The apathy I eventually developed just cut not to the bone, but also poisoned my bone marrow. I did the barest amount that was required of my job, instead of giving it my all and then some. I called out sick frequently, went home early if it was convenient for me. I bitched, I griped, I complained, I gossiped. Motivation was officially nil; I had no desire to even perform overtime to cover for others because I was more emotionally than physically drained at the end of a rotation (my job was physically demanding, btw!) and saw no point burning myself to the ground for a position I could easily be replaced with.
For the people in my life who contributed to my worsening depression… I even had one coworker who didn’t take me seriously as a man, who didn’t consider me “straight” because I’m a transsexual, who said I would not be considered a “real” man in the military because I have no penis. Says they weren’t racist … then made a racist statement. Made remarks whenever we had to undergo sensitivity, diversity, harassment trainings. Always trashed the fact I use Apple products. All this on top of that person who was supposed to train me but kept blaming me for their inability to do their job.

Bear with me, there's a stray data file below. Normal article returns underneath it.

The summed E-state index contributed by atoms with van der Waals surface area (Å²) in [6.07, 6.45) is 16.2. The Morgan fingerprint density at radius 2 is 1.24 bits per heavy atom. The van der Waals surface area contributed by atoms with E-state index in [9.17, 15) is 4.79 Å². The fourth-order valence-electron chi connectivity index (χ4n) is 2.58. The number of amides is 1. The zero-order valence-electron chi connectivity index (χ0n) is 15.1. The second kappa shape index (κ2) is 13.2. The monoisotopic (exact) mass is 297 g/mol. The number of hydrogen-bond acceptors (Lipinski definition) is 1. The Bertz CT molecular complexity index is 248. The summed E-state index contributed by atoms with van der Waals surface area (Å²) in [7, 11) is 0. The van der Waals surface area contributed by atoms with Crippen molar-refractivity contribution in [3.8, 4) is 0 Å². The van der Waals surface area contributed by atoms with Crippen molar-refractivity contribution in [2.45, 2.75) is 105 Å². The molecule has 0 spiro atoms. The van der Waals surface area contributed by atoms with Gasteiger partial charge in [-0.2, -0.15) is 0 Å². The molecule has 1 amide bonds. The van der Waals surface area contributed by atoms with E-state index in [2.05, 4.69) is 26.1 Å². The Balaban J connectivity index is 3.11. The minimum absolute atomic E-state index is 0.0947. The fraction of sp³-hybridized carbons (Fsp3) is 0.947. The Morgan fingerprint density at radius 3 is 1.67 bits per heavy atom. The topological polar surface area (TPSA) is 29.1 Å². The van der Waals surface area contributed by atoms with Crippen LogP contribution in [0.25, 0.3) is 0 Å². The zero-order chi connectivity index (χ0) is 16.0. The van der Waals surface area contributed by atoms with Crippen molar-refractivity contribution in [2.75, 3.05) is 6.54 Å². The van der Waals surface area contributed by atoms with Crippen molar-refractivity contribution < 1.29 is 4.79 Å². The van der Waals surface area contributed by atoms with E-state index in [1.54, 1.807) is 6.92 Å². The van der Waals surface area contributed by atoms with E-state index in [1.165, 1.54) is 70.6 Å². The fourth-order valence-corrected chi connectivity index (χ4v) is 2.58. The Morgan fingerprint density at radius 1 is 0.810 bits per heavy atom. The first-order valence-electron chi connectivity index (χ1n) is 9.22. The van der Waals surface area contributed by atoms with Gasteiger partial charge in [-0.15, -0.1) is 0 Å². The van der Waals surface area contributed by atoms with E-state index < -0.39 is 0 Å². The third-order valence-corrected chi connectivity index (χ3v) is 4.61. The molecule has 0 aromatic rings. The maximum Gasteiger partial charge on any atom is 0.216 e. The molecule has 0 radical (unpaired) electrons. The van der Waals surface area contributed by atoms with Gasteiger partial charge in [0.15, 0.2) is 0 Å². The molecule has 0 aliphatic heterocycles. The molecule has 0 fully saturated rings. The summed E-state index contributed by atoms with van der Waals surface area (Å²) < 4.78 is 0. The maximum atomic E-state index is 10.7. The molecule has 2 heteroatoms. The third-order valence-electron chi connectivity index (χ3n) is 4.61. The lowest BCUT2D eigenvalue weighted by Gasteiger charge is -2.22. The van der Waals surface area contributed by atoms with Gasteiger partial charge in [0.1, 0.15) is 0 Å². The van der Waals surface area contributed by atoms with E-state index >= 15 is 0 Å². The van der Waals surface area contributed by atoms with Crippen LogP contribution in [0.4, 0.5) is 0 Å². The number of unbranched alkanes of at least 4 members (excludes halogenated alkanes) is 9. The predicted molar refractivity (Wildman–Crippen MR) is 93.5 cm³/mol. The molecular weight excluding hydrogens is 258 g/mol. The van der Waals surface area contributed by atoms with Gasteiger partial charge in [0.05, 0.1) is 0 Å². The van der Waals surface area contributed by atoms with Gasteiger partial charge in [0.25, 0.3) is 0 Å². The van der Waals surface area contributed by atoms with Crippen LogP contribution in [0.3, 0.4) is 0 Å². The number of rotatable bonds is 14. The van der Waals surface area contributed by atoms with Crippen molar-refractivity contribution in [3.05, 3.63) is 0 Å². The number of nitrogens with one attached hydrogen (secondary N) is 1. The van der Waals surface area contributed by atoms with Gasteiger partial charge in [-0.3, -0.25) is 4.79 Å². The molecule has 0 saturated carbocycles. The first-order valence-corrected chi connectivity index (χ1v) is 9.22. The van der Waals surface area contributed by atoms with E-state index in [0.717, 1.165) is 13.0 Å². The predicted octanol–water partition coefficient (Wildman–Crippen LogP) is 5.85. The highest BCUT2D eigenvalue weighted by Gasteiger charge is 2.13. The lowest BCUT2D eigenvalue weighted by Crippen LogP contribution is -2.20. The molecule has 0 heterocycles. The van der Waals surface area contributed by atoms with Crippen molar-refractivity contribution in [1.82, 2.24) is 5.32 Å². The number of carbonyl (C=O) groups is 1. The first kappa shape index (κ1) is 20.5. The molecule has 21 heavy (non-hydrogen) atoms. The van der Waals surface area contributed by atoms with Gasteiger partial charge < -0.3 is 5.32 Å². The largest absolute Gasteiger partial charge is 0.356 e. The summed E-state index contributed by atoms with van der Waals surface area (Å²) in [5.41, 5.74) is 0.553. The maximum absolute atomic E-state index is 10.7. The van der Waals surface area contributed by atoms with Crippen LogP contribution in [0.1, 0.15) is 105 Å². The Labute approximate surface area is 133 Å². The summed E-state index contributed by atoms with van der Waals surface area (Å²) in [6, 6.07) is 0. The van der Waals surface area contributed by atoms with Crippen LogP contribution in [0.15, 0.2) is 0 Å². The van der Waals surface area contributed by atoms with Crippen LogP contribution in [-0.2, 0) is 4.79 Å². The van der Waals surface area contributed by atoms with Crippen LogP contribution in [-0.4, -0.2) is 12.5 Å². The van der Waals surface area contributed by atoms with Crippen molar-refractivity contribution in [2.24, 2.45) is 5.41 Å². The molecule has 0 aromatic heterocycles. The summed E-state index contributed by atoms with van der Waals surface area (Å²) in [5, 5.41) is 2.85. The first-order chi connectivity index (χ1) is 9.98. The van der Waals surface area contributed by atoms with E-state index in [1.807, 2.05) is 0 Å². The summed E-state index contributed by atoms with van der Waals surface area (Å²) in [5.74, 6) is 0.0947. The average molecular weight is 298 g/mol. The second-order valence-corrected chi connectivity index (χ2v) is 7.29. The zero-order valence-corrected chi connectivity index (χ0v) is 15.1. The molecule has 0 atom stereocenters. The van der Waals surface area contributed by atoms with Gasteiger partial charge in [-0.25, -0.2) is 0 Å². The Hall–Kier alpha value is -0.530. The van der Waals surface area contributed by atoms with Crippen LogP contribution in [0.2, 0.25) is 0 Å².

So … I asked to start a week late because I would be driving across the country, not taking the plane. During those few days, the elation of escaping a toxic job was not just liberating and elating, but euphoric. Cherishing the little things like music, the flora at truck stops, any music I could listen to came back to me.
However, a few days after I got settled in while staying at a local motel, I almost threw in the towel and was ready to give up, Housing was worse than expected, and checking ads for roommates showed few rooms being offered, and people who want a roommate but didn’t have a place yet to offer. While I was willing to work hard to find an apartment, put down more for a deposit or for a few months upfront (as I got bad credit) … I was not willing to go homeless for this with the temperature beginning to dip. Yea, this meant to my one-horse town back in Jersey, but I will always have a home to return to.